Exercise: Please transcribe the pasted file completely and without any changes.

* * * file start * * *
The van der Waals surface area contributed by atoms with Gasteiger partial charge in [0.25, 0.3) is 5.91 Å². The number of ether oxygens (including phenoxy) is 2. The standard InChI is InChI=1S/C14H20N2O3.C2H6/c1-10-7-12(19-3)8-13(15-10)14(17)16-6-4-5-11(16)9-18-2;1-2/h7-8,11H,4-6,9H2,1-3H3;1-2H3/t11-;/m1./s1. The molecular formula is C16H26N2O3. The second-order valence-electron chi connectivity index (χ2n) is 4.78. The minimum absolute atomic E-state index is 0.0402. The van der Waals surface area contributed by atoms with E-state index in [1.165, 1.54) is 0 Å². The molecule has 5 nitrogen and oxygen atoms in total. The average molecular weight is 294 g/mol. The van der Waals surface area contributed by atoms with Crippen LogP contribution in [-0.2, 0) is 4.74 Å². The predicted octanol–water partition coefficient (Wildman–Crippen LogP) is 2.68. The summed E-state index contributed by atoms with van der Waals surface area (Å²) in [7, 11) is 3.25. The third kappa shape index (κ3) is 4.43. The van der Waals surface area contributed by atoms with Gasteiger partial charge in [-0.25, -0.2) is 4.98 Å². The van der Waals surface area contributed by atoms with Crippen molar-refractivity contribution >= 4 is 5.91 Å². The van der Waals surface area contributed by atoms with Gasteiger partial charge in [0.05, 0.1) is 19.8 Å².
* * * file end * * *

The van der Waals surface area contributed by atoms with Gasteiger partial charge in [0.25, 0.3) is 5.91 Å². The number of ether oxygens (including phenoxy) is 2. The standard InChI is InChI=1S/C14H20N2O3.C2H6/c1-10-7-12(19-3)8-13(15-10)14(17)16-6-4-5-11(16)9-18-2;1-2/h7-8,11H,4-6,9H2,1-3H3;1-2H3/t11-;/m1./s1. The molecular formula is C16H26N2O3. The second-order valence-electron chi connectivity index (χ2n) is 4.78. The minimum absolute atomic E-state index is 0.0402. The van der Waals surface area contributed by atoms with E-state index in [1.165, 1.54) is 0 Å². The molecule has 5 nitrogen and oxygen atoms in total. The average molecular weight is 294 g/mol. The van der Waals surface area contributed by atoms with Crippen LogP contribution in [-0.2, 0) is 4.74 Å². The predicted octanol–water partition coefficient (Wildman–Crippen LogP) is 2.68. The summed E-state index contributed by atoms with van der Waals surface area (Å²) in [7, 11) is 3.25. The third kappa shape index (κ3) is 4.43. The van der Waals surface area contributed by atoms with Gasteiger partial charge in [-0.25, -0.2) is 4.98 Å². The van der Waals surface area contributed by atoms with Crippen molar-refractivity contribution >= 4 is 5.91 Å². The van der Waals surface area contributed by atoms with Gasteiger partial charge in [0.05, 0.1) is 19.8 Å².